EduConservation is a pan-African educational project focusing on integrating well researched Africa-centric conservation resources to enrich and supplement the curricula of the formal education systems in African countries.
Partnering with governmental ministries, schools, inspectors and teachers, EduConservation aims to develop nature conservation awareness amongst the youth, inspiring a new generation of responsible citizens in Africa who will maintain focus and resolve to keep balancing human needs with available natural resources.
The EduConservation project was initiated by Sabine Plattner African Charities (SPAC) in partnership with Leadership for Conservation in Africa (LCA) after the 2014 World Parks Congress. Mrs Sabine PLattner, a keynote speaker at this congress, highlighted the need for conservationists to support the enrichment of school curricula with educational content aimed at the protection of nature.
Where We Operate
14.5 M Population
5.1 M Population
EduConservation has thus far been piloted in three countries: The Republic of Congo, Senegal and Morocco, with Gabon and Namibia to follow as part of the next phase.
How We Work
It is estimated that 75% of Africa’s population of nearly 1.3 billion are under the age of 35 and nearly half of Africa’s population are under the age of 15. Given these dynamics, the EduConservation project primarily aims to impact youth during their school-going years and ensure that children’s positive attitude towards conservation is nurtured, carrying through into adulthood. This can be achieved by developing educational content that is relevant, country-specific, supportive, and that has a natural fit with the existing curriculum.
The EduConservation project developed and distributed an Activity Booklet covering nine core topics related to nature conservation for learners across the Republic of Congo, Senegal and Morocco. This Activity Booklet was developed in collaboration with local Ministries of Education for secondary schools. Before the Activity Booklets were introduced into the selected pilot schools, teacher training was delivered to ensure the material was properly incorporated into the various curricula. There is currently an extensive evaluation process underway to assess the efficacy and impact of this initial Pilot Phase.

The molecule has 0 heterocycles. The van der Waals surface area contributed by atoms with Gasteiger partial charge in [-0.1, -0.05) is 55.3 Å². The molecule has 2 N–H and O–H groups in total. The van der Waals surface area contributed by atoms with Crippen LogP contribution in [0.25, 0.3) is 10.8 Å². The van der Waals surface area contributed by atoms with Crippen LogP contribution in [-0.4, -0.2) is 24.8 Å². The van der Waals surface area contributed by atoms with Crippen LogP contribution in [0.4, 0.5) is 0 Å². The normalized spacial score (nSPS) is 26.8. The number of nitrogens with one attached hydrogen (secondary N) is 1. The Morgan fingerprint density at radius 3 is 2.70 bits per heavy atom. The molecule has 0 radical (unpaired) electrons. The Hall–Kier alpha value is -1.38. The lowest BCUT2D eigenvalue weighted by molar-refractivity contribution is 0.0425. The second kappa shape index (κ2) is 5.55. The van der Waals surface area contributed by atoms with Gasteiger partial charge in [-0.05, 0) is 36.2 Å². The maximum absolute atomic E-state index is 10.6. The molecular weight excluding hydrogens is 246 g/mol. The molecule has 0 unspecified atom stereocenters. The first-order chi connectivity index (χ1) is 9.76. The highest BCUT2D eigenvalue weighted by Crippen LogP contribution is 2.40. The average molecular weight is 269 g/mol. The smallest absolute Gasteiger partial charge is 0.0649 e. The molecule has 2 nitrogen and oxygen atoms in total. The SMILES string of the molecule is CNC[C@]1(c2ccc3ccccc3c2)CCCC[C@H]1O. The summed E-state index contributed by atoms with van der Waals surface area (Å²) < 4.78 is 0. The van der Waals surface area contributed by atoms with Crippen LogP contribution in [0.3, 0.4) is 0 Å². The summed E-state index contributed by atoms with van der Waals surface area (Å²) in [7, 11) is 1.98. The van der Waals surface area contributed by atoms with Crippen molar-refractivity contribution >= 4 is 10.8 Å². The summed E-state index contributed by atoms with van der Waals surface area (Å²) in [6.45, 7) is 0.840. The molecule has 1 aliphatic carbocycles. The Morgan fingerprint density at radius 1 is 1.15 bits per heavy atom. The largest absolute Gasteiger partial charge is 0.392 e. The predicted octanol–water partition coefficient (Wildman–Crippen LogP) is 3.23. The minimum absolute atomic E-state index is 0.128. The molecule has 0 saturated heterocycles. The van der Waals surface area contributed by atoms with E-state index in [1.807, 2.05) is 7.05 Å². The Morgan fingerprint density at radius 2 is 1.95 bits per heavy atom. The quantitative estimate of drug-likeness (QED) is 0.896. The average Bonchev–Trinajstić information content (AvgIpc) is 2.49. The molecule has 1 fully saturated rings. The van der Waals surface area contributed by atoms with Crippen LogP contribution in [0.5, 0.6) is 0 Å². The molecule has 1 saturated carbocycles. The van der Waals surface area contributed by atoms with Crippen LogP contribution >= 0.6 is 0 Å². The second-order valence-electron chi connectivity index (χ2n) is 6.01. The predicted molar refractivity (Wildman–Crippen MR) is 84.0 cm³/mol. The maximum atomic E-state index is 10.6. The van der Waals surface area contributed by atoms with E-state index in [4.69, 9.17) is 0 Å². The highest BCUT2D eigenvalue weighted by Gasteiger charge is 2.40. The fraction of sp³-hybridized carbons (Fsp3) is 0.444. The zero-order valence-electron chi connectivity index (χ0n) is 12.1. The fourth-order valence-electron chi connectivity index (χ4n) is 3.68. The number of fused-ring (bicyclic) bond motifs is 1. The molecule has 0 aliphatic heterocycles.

EduConservation’s focus now shifts to developing resources for primary schools by conducting Informative Assessments and developing resources for the selected countries.
The way we work is firmly rooted in the value system of EduConservation:
To work collaboratively with the countries for whom the content is intended and specifically with their national education departments and with input from their national environmental departments.
To ensure that the material produced is not only Africa-centric but also country-specific/localised, bringing together local professionals including educators, biodiversity specialists, scientists, and environmentalists to develop resources.
To be ‘teacher-centric’, by recognising the teacher’s role and producing material to support the teacher in the classroom, while ensuring the learner ultimately benefits.
To ensure sound pedagogy and methodologies are developed
The EduConservation project has developed and distributed approximately 20,000 Activity Booklets for secondary schools across the three pilot countries with teacher training being provided to approximately 300 teachers.